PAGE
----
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Ohio's New Anti-Hazing Law Strengthens Penalties For Coercion To Consume Drugs, Alcohol

Andy Chow
Kathleen Wiant talks about the importance of the anti-hazing bill. Wiant's son, Collin, was an 18-year-old Ohio University freshman when he died during a hazing activity..

Universities in Ohio are preparing for a new law that cracks down on hazing by student organizations, such as fraternities and sororities, by making specific violations a felony.

The bill, SB126, revises the definition of hazing in Ohio law to include "coercing another to consume" alcohol or drugs as part of an initiation into a student organization.

If doing so results in serious physical harm then offenders can face up to a third degree felony.

Gov. Mike DeWine (R-Ohio), who signed SB126 into law on Tuesday, says preventing hazing is about changing the culture within the organizations that commit the offense.

"And for decades the culture of hazing has been accepted as something that is tolerated," DeWine says. "This bill says that going forward hazing in the state of Ohio is simply not tolerated."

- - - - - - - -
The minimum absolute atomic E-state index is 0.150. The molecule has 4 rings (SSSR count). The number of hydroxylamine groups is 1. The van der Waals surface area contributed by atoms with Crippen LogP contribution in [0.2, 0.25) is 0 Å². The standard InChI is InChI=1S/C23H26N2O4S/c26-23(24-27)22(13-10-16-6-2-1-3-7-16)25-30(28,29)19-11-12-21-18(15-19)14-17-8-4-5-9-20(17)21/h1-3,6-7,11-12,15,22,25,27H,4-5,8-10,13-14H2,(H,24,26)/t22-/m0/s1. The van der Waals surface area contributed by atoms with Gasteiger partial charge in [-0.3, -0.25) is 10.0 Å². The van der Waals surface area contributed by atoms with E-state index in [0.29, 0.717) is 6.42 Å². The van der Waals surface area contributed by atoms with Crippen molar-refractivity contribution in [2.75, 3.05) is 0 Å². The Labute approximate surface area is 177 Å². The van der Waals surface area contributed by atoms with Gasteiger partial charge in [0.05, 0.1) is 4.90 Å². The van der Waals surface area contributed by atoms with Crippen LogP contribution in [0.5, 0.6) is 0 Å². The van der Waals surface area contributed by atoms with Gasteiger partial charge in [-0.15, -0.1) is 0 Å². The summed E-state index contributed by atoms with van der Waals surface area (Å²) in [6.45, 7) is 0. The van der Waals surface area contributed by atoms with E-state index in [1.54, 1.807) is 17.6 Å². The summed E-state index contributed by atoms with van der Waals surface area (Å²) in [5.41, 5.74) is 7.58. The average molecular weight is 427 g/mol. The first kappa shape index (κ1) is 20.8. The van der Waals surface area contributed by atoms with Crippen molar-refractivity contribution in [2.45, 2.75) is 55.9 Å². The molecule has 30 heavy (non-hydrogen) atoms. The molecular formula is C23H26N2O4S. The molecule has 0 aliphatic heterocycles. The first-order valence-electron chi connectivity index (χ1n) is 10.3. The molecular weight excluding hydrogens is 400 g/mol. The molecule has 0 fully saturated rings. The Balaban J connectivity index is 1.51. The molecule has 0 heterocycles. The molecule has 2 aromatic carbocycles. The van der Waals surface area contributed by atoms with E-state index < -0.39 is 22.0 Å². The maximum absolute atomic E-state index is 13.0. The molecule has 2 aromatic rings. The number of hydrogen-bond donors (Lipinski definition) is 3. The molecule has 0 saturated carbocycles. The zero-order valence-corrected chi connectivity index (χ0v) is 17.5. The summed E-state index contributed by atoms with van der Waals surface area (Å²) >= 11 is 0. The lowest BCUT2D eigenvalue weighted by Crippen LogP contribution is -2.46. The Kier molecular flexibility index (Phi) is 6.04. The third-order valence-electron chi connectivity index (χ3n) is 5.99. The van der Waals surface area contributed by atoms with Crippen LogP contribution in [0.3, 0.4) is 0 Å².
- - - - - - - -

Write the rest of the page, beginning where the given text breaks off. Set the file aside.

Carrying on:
The bill is named "Collin's Law" in honor of Collin Wiant, who died as an Ohio University freshman in November 2018 after collapsing at an off-campus house. A toxicology report showed Collin died of asphyxiation caused by nitrous oxide ingestion.

Seven people have been convicted or have pleaded guilty to charges in connection to Wiant's death including charges of hazing and drug possession.

The families of Collin Wiant and Stone Foltz were at the Statehouse for the bill signing.

Foltz also died after an alleged hazing activity at Bowling Green State University in March. Six people have been indicted by a grand jury on felony manslaughter charges while two others face hazing charges.

Kathleen Wiant, Collin's mother, says her son would be happy to know there's a law in his name created to protect others.

"I just can't stop thinking about what brought us here was having Collin taken from us and all the pain that comes from that and that, no matter what we do, even with all this work, nothing can bring him back which is so hard and so painful," says Kathleen Wiant. "But we also know that this really is going to save lives and if we can spare another family from going through this, I would do anything to spare another family from this."

The bill calls on the Ohio Department of Higher Education to create a statewide anti-hazing policy for colleges and universities to follow, with schools required to adopt their own specific anti-hazing policy as well.

The law states that colleges and universities must compile a report of all violations of the institution's anti-hazing policy and make that report available to the public.

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